Address on the occasion of the opening ceremony of the Euro Exhibition at Narodowy Bank Polski
Speech by Gertrude Tumpel-Gugerell,
Member of the Executive Board of the ECB,
Warsaw, 11 June 2010
Ladies and gentlemen,
It is a great pleasure for me to be here today at Narodowy Bank Polski for the opening of the Euro Exhibition, which is dedicated to the common European currency: the euro.
First of all, I would like to talk about the remarkable history of the euro. Stage Three of Economic and Monetary Union began on 1 January 1999 with the irrevocable fixing of the exchange rates of the currencies of the 11 Member States of the European Union initially forming the euro area. The number of euro area countries has grown over the years, with the euro banknotes and coins now being legal tender in 16 of the 27 EU Member States. The single currency is used daily by almost 330 million citizens of the euro area, which stretches from Cyprus to Ireland and from Portugal to Finland, and even includes remote places such as the island of Réunion in the Indian Ocean.
Over the eight years since the introduction of the euro banknotes and coins, the euro has become the most tangible symbol of European integration and has brought many advantages that can also be enjoyed by Polish citizens. For example, when travelling within the euro area, Polish citizens can use the euro as a means of payment across borders and thus only need to exchange their currency once. Furthermore, Polish enterprises, for which the euro area is an important trading partner, can use one currency, namely the euro, in their dealings with business partners from the 16 euro area countries.
Before being able to join the euro area, each EU country must meet a number of clearly defined criteria, namely:
it must not be subject to an EU Council decision that an excessive budget deficit exists;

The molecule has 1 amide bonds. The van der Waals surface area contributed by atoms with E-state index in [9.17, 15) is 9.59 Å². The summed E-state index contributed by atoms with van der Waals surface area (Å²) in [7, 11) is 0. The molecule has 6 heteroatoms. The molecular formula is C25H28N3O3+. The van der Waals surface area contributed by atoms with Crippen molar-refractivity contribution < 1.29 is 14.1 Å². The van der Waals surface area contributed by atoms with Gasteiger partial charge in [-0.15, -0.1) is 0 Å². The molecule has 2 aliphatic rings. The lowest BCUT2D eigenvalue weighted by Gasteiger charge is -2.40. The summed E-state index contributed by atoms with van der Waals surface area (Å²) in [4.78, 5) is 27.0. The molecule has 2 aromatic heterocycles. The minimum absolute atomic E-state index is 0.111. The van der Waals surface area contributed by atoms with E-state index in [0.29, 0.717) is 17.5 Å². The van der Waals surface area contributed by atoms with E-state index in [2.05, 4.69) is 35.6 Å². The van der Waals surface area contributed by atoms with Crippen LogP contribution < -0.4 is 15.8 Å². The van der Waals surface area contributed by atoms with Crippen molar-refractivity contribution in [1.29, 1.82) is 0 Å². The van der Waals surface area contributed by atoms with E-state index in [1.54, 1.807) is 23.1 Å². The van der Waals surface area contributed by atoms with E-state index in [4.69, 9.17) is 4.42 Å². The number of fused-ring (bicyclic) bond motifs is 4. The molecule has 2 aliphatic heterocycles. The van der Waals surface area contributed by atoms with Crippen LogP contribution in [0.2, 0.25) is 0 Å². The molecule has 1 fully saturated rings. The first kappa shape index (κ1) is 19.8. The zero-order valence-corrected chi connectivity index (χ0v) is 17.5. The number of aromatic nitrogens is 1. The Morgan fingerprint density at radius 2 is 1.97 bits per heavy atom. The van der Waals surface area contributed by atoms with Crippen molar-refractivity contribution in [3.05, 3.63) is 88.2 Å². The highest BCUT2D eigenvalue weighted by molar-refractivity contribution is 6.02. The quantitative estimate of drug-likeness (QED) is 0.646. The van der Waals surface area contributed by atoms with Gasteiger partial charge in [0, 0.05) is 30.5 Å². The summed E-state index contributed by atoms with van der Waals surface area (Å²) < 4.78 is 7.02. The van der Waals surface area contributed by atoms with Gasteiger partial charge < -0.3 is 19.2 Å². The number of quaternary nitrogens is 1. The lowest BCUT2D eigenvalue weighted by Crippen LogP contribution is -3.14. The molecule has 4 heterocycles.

it must have a price performance that is sustainable and an average inflation rate that does not exceed by more than one and a half percentage points that of the three best-performing EU countries in terms of price stability;
it must have had an average nominal long-term interest rate that does not exceed by more than two percentage points that of the three best-performing EU countries in terms of price stability;
its national currency must have participated in the Exchange Rate Mechanism II for at least two years and thus have respected the defined fluctuation margins of the currency towards the euro; and
it should ensure that it meets the requirements of legal convergence.
The latest Convergence Report of the European Central Bank concluded that Poland has not yet met these criteria. Achieving an environment conducive to sustainable convergence in Poland requires maintaining a price stability-oriented monetary policy and implementing a comprehensive and credible fiscal consolidation path.
Let me now return to the Euro Exhibition which we are inaugurating today. The Euro Exhibition is well travelled, having already been displayed in Bratislava, Barcelona, Rome, Berlin, Frankfurt and Luxembourg. After Warsaw, it will continue its journey across Europe to Tallinn in Estonia, which intends to join the euro area on 1 January 2011.
The main objective of the Euro Exhibition is to give citizens of all ages the opportunity to familiarise themselves with the euro. As you walk around the exhibition, you will no doubt recognise the images of bridges that feature on the back of the euro banknotes. These bridges symbolise communication between the people of Europe, and between Europe and the rest of the world. They also represent the connection between the past and present, and symbolise a common European future. The diversity of Europe is also reflected on the national sides of the euro coins, which depict national icons and symbols representing the heritage and culture of each euro area country.
The exhibition includes various interactive displays which will enable you to explore subjects ranging from the history of money to the production of euro banknotes. In addition, you will be able to learn how to check the security features of euro banknotes. Furthermore, there is a lot on offer for younger visitors. For example, there is a kids’ corner where children can enjoy the educational computer games, learn more about the features of euro banknotes or follow the story of Anna and Alex as they catch counterfeiters. For those of you here who have children, this is a good opportunity for them to learn about the euro in an entertaining way.
Ladies and gentlemen, I sincerely hope that you will enjoy your visit to the Euro Exhibition. It is a pleasure for me, on behalf of the European Central Bank, to declare the exhibition open.